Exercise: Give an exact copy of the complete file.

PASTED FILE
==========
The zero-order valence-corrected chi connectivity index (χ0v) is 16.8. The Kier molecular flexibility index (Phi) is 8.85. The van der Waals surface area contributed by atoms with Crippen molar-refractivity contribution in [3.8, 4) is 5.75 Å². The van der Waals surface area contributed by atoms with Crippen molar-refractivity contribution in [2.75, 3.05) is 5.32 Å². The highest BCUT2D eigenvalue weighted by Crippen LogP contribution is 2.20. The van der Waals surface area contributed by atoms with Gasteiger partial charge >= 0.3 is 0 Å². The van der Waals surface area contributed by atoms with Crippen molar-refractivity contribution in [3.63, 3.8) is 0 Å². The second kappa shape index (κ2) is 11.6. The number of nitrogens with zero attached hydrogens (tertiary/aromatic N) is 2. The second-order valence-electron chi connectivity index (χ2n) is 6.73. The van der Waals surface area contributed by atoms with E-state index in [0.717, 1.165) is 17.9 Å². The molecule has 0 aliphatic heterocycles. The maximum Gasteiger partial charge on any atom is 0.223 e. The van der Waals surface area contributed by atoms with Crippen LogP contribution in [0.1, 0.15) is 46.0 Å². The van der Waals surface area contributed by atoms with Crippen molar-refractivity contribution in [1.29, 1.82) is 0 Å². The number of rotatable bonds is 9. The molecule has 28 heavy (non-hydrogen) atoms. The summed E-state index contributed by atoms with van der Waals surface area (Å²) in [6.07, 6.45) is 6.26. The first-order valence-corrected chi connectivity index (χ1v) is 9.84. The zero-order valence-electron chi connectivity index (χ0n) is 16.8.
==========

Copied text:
The zero-order valence-corrected chi connectivity index (χ0v) is 16.8. The Kier molecular flexibility index (Phi) is 8.85. The van der Waals surface area contributed by atoms with Crippen molar-refractivity contribution in [3.8, 4) is 5.75 Å². The van der Waals surface area contributed by atoms with Crippen molar-refractivity contribution in [2.75, 3.05) is 5.32 Å². The highest BCUT2D eigenvalue weighted by Crippen LogP contribution is 2.20. The van der Waals surface area contributed by atoms with Gasteiger partial charge >= 0.3 is 0 Å². The van der Waals surface area contributed by atoms with Crippen molar-refractivity contribution in [3.63, 3.8) is 0 Å². The second kappa shape index (κ2) is 11.6. The number of nitrogens with zero attached hydrogens (tertiary/aromatic N) is 2. The second-order valence-electron chi connectivity index (χ2n) is 6.73. The van der Waals surface area contributed by atoms with E-state index in [0.717, 1.165) is 17.9 Å². The molecule has 0 aliphatic heterocycles. The maximum Gasteiger partial charge on any atom is 0.223 e. The van der Waals surface area contributed by atoms with Crippen LogP contribution in [0.1, 0.15) is 46.0 Å². The van der Waals surface area contributed by atoms with Crippen molar-refractivity contribution in [1.29, 1.82) is 0 Å². The number of rotatable bonds is 9. The molecule has 28 heavy (non-hydrogen) atoms. The summed E-state index contributed by atoms with van der Waals surface area (Å²) in [6.07, 6.45) is 6.26. The first-order valence-corrected chi connectivity index (χ1v) is 9.84. The zero-order valence-electron chi connectivity index (χ0n) is 16.8.